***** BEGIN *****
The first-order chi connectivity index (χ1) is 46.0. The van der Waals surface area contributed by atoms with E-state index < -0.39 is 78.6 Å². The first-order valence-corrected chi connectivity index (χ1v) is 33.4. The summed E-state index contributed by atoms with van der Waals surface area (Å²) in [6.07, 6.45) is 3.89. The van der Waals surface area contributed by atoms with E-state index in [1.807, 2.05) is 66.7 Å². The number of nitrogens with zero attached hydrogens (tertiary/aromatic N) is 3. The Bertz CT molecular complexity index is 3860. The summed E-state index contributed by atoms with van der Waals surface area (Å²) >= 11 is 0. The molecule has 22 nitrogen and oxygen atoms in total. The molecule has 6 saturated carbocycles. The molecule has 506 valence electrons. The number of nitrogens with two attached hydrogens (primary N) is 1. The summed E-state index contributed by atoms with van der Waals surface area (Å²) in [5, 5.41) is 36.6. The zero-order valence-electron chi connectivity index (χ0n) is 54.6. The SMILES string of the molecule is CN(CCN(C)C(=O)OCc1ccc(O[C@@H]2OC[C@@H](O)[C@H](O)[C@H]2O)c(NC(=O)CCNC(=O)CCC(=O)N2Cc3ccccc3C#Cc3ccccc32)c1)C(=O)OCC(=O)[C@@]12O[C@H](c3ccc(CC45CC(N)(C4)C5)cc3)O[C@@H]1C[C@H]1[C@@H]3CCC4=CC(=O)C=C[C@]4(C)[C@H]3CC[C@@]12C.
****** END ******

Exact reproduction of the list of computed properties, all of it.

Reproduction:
The first-order chi connectivity index (χ1) is 46.0. The van der Waals surface area contributed by atoms with E-state index < -0.39 is 78.6 Å². The first-order valence-corrected chi connectivity index (χ1v) is 33.4. The summed E-state index contributed by atoms with van der Waals surface area (Å²) in [6.07, 6.45) is 3.89. The van der Waals surface area contributed by atoms with E-state index in [1.807, 2.05) is 66.7 Å². The number of nitrogens with zero attached hydrogens (tertiary/aromatic N) is 3. The Bertz CT molecular complexity index is 3860. The summed E-state index contributed by atoms with van der Waals surface area (Å²) >= 11 is 0. The molecule has 22 nitrogen and oxygen atoms in total. The molecule has 6 saturated carbocycles. The molecule has 506 valence electrons. The number of nitrogens with two attached hydrogens (primary N) is 1. The summed E-state index contributed by atoms with van der Waals surface area (Å²) in [5, 5.41) is 36.6. The zero-order valence-electron chi connectivity index (χ0n) is 54.6. The SMILES string of the molecule is CN(CCN(C)C(=O)OCc1ccc(O[C@@H]2OC[C@@H](O)[C@H](O)[C@H]2O)c(NC(=O)CCNC(=O)CCC(=O)N2Cc3ccccc3C#Cc3ccccc32)c1)C(=O)OCC(=O)[C@@]12O[C@H](c3ccc(CC45CC(N)(C4)C5)cc3)O[C@@H]1C[C@H]1[C@@H]3CCC4=CC(=O)C=C[C@]4(C)[C@H]3CC[C@@]12C.